Original articles by academic faculty, librarians and other researchers.


Runaway! Recapturing Information about Working Women's Dress through Runaway Advertisement Analysis, 1750-90

Indentured and enslaved women in the American colonies provided domestic, agricultural, and commercial labor, but left behind little documentary evidence of their lives. Some women chose to abscond from service. In Figure 1 below, a runaway woman’s master has recorded details of her appearance in a newspaper advertisement which seeks her return. Written from the master’s perspective, such runaway ads often state the name of the woman, describe her visual appearance, record the clothing she wore when she eloped, and occasionally mention personality quirks and aptitudes. These ads offer intriguing glimpses of women whose story is otherwise difficult to tell through other documentary sources.

Very little imagery of 18th-century American working women exists, so runaway advertisements provide us with the most comprehensive source for study of their dress. (Figure 2) Garments described in the advertisements are tantalizing in their detail, listing an array of textiles, pattern, and color. In past studies, garment descriptions in runaway ads have been minimally analyzed in quantity or were randomly selected to illustrate working men and women’s dress in costume studies. [1]  In creating the Runaway Clothing Database [2], I aimed to examine what was typical in working women’s dress, and how that dress was influenced by geography, type of servitude, and other criteria.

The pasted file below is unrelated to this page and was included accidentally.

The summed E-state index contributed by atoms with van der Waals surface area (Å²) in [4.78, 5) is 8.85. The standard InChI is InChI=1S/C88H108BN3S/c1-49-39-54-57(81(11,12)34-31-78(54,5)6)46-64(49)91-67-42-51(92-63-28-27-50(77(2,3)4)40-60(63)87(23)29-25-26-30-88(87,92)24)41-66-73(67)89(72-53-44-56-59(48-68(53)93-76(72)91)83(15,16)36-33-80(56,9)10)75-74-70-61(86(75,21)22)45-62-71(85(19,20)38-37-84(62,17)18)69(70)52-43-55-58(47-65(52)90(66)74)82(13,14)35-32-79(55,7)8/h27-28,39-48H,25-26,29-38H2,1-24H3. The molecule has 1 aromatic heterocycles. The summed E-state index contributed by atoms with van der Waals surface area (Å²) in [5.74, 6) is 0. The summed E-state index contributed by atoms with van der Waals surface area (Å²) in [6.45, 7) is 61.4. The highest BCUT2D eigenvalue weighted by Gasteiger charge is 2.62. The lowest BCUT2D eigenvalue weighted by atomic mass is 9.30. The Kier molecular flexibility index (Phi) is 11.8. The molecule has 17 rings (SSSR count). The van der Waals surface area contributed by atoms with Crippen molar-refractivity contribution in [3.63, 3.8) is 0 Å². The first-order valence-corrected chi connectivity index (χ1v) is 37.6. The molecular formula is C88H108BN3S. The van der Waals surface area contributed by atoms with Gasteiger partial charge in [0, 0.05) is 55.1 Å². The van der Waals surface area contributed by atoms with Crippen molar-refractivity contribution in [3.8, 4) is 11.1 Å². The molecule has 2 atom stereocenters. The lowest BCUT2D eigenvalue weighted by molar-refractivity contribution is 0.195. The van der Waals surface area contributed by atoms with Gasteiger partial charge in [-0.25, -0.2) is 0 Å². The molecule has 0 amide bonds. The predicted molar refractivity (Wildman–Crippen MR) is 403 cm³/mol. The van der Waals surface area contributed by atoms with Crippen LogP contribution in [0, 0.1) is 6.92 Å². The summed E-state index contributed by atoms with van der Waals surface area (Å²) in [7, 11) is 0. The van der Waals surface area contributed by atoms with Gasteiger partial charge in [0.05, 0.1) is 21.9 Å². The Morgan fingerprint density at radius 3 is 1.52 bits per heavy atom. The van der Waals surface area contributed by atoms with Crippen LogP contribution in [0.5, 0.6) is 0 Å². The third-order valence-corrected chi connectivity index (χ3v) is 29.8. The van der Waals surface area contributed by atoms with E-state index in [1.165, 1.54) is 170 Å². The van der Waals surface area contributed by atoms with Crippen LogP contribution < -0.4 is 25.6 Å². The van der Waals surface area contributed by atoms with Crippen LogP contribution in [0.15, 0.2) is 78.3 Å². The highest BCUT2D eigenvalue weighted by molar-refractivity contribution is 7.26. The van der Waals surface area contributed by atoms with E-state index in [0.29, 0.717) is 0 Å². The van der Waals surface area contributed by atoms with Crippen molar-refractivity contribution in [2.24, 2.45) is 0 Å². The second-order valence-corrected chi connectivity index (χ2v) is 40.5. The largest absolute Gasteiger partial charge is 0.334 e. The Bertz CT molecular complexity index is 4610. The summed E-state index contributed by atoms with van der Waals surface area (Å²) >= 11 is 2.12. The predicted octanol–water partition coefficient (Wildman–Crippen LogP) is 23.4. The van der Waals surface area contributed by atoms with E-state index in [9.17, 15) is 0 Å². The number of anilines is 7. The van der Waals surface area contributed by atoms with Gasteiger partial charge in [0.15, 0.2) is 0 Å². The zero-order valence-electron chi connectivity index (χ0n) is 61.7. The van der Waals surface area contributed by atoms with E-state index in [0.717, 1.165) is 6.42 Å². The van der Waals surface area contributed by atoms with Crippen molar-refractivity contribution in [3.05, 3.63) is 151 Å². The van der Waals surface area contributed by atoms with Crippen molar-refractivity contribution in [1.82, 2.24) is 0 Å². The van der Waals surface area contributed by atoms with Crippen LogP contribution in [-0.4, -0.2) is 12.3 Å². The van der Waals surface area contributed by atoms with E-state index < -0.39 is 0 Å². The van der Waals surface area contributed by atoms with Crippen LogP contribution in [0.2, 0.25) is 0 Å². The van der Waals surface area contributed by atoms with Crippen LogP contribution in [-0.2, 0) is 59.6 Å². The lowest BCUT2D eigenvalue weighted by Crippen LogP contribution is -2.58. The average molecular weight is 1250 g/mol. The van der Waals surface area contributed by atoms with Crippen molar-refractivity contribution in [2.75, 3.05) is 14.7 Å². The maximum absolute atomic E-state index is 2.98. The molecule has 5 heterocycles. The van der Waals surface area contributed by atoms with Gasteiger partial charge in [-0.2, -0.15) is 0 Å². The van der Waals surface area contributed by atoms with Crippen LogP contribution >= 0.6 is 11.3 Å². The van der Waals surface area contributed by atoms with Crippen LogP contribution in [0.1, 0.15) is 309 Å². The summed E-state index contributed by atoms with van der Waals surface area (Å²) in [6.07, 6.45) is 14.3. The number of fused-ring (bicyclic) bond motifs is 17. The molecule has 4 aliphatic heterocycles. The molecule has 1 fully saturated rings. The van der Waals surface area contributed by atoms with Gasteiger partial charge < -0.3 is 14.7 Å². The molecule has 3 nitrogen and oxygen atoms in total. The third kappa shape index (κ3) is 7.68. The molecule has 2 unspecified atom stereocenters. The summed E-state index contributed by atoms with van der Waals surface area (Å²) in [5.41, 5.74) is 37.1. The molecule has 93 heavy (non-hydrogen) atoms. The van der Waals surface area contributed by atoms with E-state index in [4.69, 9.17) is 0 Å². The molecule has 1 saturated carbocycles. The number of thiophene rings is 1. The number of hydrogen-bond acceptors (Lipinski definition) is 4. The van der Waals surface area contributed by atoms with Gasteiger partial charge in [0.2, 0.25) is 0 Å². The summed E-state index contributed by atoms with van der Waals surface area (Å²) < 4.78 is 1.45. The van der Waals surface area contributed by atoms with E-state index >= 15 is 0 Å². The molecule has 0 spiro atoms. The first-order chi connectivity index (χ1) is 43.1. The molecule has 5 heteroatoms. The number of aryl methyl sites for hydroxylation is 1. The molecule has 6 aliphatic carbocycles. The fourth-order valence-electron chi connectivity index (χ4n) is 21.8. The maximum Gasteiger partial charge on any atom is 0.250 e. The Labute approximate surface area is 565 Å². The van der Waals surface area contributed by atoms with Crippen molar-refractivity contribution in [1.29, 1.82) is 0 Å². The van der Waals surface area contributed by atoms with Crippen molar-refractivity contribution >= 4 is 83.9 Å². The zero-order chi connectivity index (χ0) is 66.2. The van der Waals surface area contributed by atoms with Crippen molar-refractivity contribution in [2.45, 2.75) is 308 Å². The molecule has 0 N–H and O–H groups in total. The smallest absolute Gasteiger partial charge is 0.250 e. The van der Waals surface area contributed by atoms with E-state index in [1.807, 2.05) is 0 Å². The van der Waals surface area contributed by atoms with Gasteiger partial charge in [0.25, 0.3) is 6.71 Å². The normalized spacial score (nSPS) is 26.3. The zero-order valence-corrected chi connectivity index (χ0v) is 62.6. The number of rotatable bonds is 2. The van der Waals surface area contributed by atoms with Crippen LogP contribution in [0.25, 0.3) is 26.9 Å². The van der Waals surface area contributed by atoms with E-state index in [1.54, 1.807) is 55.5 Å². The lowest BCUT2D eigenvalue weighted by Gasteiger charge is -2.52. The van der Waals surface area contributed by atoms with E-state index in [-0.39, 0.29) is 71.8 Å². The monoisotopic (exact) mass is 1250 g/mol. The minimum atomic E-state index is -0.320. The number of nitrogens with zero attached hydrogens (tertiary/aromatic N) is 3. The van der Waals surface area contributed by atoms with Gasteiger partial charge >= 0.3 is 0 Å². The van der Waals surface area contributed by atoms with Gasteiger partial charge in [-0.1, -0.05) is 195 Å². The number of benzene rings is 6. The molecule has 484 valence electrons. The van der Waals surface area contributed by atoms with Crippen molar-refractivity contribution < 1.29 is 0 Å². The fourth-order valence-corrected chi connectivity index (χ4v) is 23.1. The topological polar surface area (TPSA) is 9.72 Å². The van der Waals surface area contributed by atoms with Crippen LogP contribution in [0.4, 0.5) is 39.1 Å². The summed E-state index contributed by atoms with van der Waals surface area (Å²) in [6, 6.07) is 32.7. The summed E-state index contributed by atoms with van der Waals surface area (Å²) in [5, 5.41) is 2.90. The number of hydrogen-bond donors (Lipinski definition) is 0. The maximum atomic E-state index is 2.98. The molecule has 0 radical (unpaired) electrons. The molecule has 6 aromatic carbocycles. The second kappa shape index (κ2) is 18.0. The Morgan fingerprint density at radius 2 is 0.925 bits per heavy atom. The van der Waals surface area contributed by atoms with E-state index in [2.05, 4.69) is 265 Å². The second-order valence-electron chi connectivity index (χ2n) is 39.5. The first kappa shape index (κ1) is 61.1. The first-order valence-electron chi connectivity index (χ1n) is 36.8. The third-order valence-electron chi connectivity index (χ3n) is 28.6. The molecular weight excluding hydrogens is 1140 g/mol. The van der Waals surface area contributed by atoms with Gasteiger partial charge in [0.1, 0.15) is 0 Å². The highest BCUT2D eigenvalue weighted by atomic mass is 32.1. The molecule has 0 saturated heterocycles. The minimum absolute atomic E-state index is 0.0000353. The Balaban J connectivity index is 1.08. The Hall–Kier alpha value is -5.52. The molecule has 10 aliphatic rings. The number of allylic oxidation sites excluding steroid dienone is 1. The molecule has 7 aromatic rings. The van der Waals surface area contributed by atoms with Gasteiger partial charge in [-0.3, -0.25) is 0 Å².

Runaway! Recapturing Information about Working Women's Dress through Runaway Advertisement Analysis, 1750-90


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